The Healthier Lifestyle Rooibos Wine Taking the World By Storm
By Khyerne Danu.
Audacia Boutique Winery is taking the world by storm with the first-ever Rooibos Wooded Healthier Lifestyle Wines. They’re not just a new flavour; they’re an innovation. Thanks to founder Trevor Strydom, we can now drink indigenous, sustainable wine that is free of added sulphur and preservatives, as well as being low-alcohol and lowcarb.
The secret lies in its simplicity. One spring Sunday, I found myself among the hustle and bustle of Stellenbosch’s Root44 Audacia market. Standing across from Clayton, the gracious wine presenter, excitement was building: I was about to have my first taste of Audacia Rooibos Wooded Wine.
Normally I am not one to drink alcohol, but after hearing Trevor Strydom’s story, I was genuinely intrigued to experience this “pure” wine.
Firstly, Audacia wines do not taste like rooibos tea – quite the contrary. I found the deep aromatic flavours rolled smoothly over my tongue. It lacked the rough edge that I find with most other wines. Even my partner agreed there was something surprisingly clear and easy about this wine.
Wine Makers Heaven
Nineteen years ago, Trevor Strydom had a vision of an idyllic life ambling among the picturesque fields of a wine farm. He surrendered his high-flying Johannesburg lifestyle, packed up his family and moved to a rundown wine farm in Stellenbosch. There was one small problem: he knew nothing about wine-farming.
After much trial and error, Strydom began making good wine – very good wine. But he couldn’t sell it. In the world of winemaking, he felt that only the “big guys” get the labels.
“It’s a controlled environment,” explains Strydom. “The well-known brands come with great history and tradition; they have been around for years. You can’t compete. It’s impossible.”
He was at a loss. He didn’t put blood sweat and tears into the farm just to have his beautiful product dumped in a “papsack”.
So Strydom looked outside the box. He decided to find an ingredient to patent. Winemakers the world over have a choice of 85 natural and chemical winemaking ingredients, none of which are patented. Strydom realised that this could be the game-changer. He decided to try to replace oak with another wood. After six months of failed attempts, his daughter placed a box of rooibos tea on the table, saying: “Daddy, you need to have faith.”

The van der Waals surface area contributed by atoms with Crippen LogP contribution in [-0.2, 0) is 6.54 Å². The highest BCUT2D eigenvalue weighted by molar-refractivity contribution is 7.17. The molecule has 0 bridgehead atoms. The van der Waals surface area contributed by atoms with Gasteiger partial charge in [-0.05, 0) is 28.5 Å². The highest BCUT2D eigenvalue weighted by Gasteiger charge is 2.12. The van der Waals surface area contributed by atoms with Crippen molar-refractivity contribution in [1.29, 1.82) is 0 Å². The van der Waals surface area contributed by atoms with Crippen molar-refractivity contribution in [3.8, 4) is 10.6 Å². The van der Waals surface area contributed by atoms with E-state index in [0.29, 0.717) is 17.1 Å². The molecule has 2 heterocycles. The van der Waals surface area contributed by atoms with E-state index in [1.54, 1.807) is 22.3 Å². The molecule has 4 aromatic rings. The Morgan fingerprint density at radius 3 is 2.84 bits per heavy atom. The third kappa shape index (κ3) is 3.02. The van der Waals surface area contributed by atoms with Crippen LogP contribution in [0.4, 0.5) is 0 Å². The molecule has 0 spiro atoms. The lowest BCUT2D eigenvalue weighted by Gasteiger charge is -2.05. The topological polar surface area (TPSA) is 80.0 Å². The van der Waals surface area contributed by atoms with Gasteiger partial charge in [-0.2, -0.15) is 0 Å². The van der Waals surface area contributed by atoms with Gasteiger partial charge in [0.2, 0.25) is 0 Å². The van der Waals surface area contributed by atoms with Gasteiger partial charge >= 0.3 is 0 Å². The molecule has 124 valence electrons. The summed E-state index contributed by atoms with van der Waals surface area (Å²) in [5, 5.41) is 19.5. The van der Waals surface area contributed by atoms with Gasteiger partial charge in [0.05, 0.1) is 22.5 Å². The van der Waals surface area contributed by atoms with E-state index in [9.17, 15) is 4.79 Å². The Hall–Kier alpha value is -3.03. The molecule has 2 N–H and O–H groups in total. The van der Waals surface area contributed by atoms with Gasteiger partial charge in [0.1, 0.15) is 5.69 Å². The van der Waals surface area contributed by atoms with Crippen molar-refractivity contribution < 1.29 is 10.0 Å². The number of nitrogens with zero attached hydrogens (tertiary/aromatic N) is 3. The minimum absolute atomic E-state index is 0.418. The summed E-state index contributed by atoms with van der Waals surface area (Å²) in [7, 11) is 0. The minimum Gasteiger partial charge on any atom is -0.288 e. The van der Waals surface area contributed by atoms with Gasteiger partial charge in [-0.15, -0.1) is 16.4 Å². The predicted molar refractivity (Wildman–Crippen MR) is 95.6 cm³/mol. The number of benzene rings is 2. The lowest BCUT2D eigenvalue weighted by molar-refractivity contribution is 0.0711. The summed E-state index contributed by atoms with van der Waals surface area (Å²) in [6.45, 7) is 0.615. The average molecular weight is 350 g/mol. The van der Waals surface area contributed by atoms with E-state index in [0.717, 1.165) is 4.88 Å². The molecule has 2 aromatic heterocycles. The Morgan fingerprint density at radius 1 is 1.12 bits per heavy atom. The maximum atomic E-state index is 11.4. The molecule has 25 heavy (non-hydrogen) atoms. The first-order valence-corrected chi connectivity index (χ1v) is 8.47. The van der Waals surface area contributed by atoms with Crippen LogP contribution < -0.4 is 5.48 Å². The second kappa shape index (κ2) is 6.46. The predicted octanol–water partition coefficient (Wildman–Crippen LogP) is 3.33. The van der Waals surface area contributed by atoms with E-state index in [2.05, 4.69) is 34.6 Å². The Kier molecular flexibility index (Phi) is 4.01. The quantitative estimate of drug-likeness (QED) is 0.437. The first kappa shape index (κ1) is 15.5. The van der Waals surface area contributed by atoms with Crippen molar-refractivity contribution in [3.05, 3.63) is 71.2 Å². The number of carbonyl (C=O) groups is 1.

The one wood he hadn’t tried was rooibos. It worked.
Strydom’s patenting attorney, a former microbiologist, pointed out that rooibos didn’t just replace the oak, it could also replace the sulphur, the normal preservative used in wine. Sulphur dioxide, a common preservative in foods and drinks, is known to cause allergic reactions. Rooibos is one of the most potent antioxidants known, as is honeybush.
Stellenbosch University conducted the research and verified rooibos and honeybush woods to be effective natural preservatives for wines. Armed with this knowledge, Strydom connected with Cape Natural Tea Products, a certified organic rooibos and honeybush farm in Stellenbosch. He was motivated to strip his ingredients down to the bare minimum: rooibos and honeybush wood chips, fermented grapes, yeast and a few enzymes. The result was a delicious and unique wine. And so the patenting process began.
Low Alcohol & Low Carb
The big cherry on top is Audacia’s new category of “healthier lifestyle” wines. The honeybush-wooded wine is low in alcohol and sugar-free. Normally when making low-alcohol wines, the sweetness is lost. “If you take wine and put it in a spinning tone, you can take the alcohol from 15% down to 7,5%,” explains Strydom. “The moment you take the alcohol out of wine, it tastes vile.
The alcohol holds everything together.” Normally the flavour is balanced by adding sugar from grape concentrate, up to 16g per bottle. However, Strydom has stumbled across a natural ingredient in honeybush that sweetens with no glycaemic content. Hesperetin enhances the sweet taste of reduced-sugar foods and drinks without unfavourably affecting their flavour profile. This enabled Audacia to produce the first-ever 7,5% alcohol, artificial preservative and sugarfree wine. With half the kilojoules of traditional vino, the honeybush-wooded beverage is in a league of its own.
Available in three cultivars – Merlot, Shiraz and Cabernet Sauvignon – you can sit back and relax while drinking the healthiest wine in the world, guilt-free.
The Wine Evolution
Together with Strydom’s patent partner, KWV, the international rooibos and honeybush patent for wine, craft beer and cider was created. Understanding the struggle of local small-scale winemakers,
Strydom and his partners knew he had stumbled onto something that could bene_ t everyone; therefore, the patent was opened to all South African producers.